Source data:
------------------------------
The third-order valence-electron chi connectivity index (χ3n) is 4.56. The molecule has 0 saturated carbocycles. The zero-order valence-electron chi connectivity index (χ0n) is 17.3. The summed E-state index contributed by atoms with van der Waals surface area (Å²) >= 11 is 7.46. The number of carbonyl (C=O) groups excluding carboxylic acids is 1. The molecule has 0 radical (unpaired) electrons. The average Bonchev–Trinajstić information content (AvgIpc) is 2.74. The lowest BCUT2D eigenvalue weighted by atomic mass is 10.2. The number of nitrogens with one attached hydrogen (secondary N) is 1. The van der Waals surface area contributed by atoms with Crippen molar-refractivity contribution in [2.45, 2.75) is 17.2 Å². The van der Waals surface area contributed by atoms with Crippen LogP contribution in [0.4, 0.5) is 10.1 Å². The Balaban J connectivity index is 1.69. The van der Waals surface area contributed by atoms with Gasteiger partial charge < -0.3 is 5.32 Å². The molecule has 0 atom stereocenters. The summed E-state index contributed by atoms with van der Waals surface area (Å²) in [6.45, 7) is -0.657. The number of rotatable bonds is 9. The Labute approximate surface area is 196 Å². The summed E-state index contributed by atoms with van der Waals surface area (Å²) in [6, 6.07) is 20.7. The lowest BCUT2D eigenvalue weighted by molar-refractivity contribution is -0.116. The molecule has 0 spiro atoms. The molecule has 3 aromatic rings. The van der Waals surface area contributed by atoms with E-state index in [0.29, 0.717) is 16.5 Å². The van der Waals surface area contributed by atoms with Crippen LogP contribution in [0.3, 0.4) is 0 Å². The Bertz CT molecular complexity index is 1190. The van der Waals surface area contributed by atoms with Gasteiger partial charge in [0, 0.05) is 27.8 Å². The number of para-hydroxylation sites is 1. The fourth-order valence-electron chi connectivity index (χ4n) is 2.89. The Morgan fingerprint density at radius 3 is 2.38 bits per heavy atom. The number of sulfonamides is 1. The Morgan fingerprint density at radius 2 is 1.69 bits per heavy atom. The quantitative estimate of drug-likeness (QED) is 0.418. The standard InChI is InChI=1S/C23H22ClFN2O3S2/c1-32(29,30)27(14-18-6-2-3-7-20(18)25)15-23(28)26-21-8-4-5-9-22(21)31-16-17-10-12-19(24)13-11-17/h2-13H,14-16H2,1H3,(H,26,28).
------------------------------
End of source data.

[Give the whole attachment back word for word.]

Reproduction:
The third-order valence-electron chi connectivity index (χ3n) is 4.56. The molecule has 0 saturated carbocycles. The zero-order valence-electron chi connectivity index (χ0n) is 17.3. The summed E-state index contributed by atoms with van der Waals surface area (Å²) >= 11 is 7.46. The number of carbonyl (C=O) groups excluding carboxylic acids is 1. The molecule has 0 radical (unpaired) electrons. The average Bonchev–Trinajstić information content (AvgIpc) is 2.74. The lowest BCUT2D eigenvalue weighted by atomic mass is 10.2. The number of nitrogens with one attached hydrogen (secondary N) is 1. The van der Waals surface area contributed by atoms with Crippen molar-refractivity contribution in [2.45, 2.75) is 17.2 Å². The van der Waals surface area contributed by atoms with Crippen LogP contribution in [0.4, 0.5) is 10.1 Å². The Balaban J connectivity index is 1.69. The van der Waals surface area contributed by atoms with Gasteiger partial charge < -0.3 is 5.32 Å². The molecule has 0 atom stereocenters. The summed E-state index contributed by atoms with van der Waals surface area (Å²) in [6.45, 7) is -0.657. The number of rotatable bonds is 9. The Labute approximate surface area is 196 Å². The summed E-state index contributed by atoms with van der Waals surface area (Å²) in [6, 6.07) is 20.7. The lowest BCUT2D eigenvalue weighted by molar-refractivity contribution is -0.116. The molecule has 0 spiro atoms. The molecule has 3 aromatic rings. The van der Waals surface area contributed by atoms with E-state index in [0.29, 0.717) is 16.5 Å². The van der Waals surface area contributed by atoms with Crippen LogP contribution in [0.3, 0.4) is 0 Å². The Bertz CT molecular complexity index is 1190. The van der Waals surface area contributed by atoms with Gasteiger partial charge in [0, 0.05) is 27.8 Å². The number of para-hydroxylation sites is 1. The fourth-order valence-electron chi connectivity index (χ4n) is 2.89. The Morgan fingerprint density at radius 3 is 2.38 bits per heavy atom. The number of sulfonamides is 1. The Morgan fingerprint density at radius 2 is 1.69 bits per heavy atom. The quantitative estimate of drug-likeness (QED) is 0.418. The standard InChI is InChI=1S/C23H22ClFN2O3S2/c1-32(29,30)27(14-18-6-2-3-7-20(18)25)15-23(28)26-21-8-4-5-9-22(21)31-16-17-10-12-19(24)13-11-17/h2-13H,14-16H2,1H3,(H,26,28).